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2021 >>>>>>>> 2009

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I’d like to first demonstrate how we know that the economy did much better in 2021 than in 2009, and then explain why the outcome was better this time around.In 2009, the main problem was unemployment. Today, the main problem is inflation. So “who’s to say” which economy was better?To answer this question, we need to also look at real GDP. Inflation doesn’t directly reduce living standards, as when one person pays more for a good it just means that another person receives more. The real problem with inflation is that it may be associated with falling RGDP. With less output, living standards will suffer. By this measure, we are doing far better in 2021 than in 2009. But average per capita real GDP (i.e. efficiency) isn’t everything; people have drowned in lakes

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I’d like to first demonstrate how we know that the economy did much better in 2021 than in 2009, and then explain why the outcome was better this time around.

In 2009, the main problem was unemployment. Today, the main problem is inflation. So “who’s to say” which economy was better?

To answer this question, we need to also look at real GDP. Inflation doesn’t directly reduce living standards, as when one person pays more for a good it just means that another person receives more. The real problem with inflation is that it may be associated with falling RGDP. With less output, living standards will suffer.

By this measure, we are doing far better in 2021 than in 2009. But average per capita real GDP (i.e. efficiency) isn’t everything; people have drowned in lakes with an average depth of only three feet. What about equity?  How has the pain been spread around? We need to consider the famous “equity-efficiency trade-off”.

Surprisingly, the results are exactly the same when we add equity to the equation. Inflation imposes a small amount of pain all across the economy. In contrast, the pain from high unemployment is highly concentrated.

If you want a simple explanation of why 2021 is much better than 2009, consider that unemployment today is 4.6%, whereas it was 10% in October 2009. That’s an enormous difference, and it represents the main cost recessions. A whole generation of young people faced a hostile job market during and after the Great Recession. Today, in contrast, there are more job openings than ever before.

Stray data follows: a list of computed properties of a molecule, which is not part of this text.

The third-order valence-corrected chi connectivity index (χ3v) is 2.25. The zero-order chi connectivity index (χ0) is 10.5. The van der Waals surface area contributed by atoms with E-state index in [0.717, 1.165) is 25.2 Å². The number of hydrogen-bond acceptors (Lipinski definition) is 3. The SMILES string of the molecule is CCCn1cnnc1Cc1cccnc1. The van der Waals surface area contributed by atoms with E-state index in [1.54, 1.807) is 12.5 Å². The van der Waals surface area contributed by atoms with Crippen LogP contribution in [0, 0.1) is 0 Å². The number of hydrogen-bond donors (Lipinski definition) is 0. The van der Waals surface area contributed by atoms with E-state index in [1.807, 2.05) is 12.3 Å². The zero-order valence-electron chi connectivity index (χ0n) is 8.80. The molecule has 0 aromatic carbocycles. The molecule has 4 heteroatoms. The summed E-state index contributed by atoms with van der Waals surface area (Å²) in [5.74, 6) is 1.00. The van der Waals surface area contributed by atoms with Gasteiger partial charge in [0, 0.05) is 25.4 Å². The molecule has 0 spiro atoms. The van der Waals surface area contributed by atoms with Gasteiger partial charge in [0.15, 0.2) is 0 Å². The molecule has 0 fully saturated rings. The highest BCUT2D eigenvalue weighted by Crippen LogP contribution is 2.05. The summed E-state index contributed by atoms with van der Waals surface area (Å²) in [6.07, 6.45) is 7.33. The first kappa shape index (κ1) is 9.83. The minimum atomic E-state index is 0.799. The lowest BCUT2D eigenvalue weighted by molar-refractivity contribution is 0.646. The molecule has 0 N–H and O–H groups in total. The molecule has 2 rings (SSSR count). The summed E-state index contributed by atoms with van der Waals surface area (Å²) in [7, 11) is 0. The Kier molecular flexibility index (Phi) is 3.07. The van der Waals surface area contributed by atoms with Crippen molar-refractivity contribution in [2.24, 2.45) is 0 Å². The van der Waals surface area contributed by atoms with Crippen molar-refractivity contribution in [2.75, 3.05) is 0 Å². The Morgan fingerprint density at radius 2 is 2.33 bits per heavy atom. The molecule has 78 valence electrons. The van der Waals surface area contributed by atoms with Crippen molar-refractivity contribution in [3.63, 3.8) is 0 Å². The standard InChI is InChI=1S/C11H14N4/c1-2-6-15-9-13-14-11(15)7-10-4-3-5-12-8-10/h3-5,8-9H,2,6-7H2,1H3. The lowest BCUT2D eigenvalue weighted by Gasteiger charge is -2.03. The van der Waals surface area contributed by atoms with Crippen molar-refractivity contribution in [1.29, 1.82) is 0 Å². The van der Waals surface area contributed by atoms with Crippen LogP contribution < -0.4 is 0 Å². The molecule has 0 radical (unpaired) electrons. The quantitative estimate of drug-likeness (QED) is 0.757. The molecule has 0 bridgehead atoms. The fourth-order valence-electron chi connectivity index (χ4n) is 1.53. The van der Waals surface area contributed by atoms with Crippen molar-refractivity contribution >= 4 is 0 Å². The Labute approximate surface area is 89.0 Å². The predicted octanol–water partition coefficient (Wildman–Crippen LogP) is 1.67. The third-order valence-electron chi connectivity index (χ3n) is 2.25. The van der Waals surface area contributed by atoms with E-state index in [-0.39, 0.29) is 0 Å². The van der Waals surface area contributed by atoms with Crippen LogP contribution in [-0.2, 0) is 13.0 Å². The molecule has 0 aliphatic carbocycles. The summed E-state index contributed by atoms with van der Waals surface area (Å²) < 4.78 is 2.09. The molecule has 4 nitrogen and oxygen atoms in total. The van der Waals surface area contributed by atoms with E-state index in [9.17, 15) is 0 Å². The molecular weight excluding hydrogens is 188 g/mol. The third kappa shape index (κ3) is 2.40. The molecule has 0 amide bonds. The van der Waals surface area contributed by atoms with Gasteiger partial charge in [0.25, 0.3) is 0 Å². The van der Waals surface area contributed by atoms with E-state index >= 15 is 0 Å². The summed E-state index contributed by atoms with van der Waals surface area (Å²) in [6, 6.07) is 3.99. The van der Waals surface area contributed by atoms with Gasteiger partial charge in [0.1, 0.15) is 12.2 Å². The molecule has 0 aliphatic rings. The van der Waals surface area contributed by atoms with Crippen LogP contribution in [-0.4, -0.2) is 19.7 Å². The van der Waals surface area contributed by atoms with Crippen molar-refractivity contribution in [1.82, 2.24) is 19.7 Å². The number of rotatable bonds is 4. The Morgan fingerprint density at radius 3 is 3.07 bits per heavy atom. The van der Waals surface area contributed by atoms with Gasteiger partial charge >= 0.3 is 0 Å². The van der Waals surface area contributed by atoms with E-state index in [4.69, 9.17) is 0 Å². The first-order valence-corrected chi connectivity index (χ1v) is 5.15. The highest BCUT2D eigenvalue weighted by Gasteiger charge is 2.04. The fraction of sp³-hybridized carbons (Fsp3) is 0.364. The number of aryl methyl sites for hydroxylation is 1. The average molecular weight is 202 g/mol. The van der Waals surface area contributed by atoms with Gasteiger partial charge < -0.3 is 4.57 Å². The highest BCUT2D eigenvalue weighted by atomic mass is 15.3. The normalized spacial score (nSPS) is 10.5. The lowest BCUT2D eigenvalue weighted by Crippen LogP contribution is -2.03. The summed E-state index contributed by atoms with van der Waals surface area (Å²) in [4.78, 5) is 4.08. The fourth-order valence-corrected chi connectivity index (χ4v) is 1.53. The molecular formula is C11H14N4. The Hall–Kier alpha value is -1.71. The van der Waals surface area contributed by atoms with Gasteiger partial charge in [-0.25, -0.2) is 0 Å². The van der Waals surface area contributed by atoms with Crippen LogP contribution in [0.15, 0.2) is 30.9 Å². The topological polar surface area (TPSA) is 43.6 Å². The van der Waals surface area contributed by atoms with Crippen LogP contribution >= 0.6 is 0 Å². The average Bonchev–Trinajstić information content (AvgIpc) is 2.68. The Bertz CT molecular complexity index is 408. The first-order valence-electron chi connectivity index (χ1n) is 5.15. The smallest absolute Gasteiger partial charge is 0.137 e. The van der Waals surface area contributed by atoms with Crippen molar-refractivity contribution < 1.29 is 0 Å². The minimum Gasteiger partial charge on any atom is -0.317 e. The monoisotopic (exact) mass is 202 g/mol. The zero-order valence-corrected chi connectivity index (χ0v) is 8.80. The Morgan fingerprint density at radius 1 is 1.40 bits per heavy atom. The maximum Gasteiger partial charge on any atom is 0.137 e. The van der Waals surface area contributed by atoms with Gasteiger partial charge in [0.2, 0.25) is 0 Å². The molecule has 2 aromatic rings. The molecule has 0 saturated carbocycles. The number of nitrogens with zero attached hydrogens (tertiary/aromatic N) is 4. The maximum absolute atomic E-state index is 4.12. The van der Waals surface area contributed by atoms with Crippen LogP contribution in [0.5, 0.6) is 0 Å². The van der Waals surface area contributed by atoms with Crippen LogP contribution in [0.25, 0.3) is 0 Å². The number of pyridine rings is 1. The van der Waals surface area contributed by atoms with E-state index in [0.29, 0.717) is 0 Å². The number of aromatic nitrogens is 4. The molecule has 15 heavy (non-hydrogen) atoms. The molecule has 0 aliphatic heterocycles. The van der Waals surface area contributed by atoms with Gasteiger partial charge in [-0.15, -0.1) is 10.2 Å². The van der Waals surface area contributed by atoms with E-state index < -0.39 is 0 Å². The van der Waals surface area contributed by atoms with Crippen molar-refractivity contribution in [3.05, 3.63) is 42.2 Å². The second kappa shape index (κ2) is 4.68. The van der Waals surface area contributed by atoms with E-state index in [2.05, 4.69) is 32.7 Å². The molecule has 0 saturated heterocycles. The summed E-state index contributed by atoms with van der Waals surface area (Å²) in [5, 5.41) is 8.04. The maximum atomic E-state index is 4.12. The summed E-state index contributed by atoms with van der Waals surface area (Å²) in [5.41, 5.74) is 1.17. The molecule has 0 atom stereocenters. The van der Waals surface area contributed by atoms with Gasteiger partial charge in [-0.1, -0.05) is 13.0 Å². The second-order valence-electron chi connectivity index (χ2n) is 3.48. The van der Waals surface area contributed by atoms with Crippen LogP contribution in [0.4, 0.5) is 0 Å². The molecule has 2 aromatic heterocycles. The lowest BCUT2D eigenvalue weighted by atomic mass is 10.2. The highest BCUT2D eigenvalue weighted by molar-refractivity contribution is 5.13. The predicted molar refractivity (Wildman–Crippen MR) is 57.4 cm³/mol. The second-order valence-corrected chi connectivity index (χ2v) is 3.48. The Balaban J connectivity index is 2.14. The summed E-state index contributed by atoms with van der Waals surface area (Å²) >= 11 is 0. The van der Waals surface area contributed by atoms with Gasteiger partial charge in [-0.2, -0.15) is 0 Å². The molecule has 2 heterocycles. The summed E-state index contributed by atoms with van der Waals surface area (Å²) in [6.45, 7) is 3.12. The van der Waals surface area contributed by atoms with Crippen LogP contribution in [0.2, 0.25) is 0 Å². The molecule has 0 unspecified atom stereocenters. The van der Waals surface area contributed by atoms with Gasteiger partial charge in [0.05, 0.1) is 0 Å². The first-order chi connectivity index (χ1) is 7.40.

OK, but why did the economy of 2021 end up much better than in 2009? In 2021, there are still enormous challenges related to Covid, such as the difficult problem of “re-allocating” output from the service sector to the goods sector. This reallocation problem is far more difficult than in 2009, when we merely faced the challenge of reallocating output away from residential construction, a much smaller sector than consumer services. So why are we doing better this time around?

In 2009, the bad economy was caused by the Fed’s decision to allow NGDP to languish at a level far below the previous trend line. I recall speaking with one prominent new classical economist back in late 2008, who argued that pumping up NGDP would just lead to more inflation without boosting real GDP. It would have led to more inflation—that part was correct—but it would also have led to much more real GDP, and a much stronger labor market.

This time around the Fed has learned its lesson and pushed NGDP quickly back to the previous trend line. Indeed the current risk is that they’ll overshoot and produce too much NGDP, too much inflation. Let’s hope that doesn’t happen.

PS.  I don’t know what public opinion polls would say about the relative performance of the 2009 and 2021 economies, but they are not the best way to look at the issue.  Imagine a group of 100 people.  At exactly noon today a mosquito bites 99 of them, while the 100th recovers from cancer.  Is this group of 100 people better off or worse off?  If you polled all 100 people and asked them if they felt better than a few minutes earlier, what would most say?  What is the change in aggregate welfare?

Scott Sumner
Scott B. Sumner is Research Fellow at the Independent Institute, the Director of the Program on Monetary Policy at the Mercatus Center at George Mason University and an economist who teaches at Bentley University in Waltham, Massachusetts. His economics blog, The Money Illusion, popularized the idea of nominal GDP targeting, which says that the Fed should target nominal GDP—i.e., real GDP growth plus the rate of inflation—to better "induce the correct level of business investment". In May 2012, Chicago Fed President Charles L. Evans became the first sitting member of the Federal Open Market Committee (FOMC) to endorse the idea.

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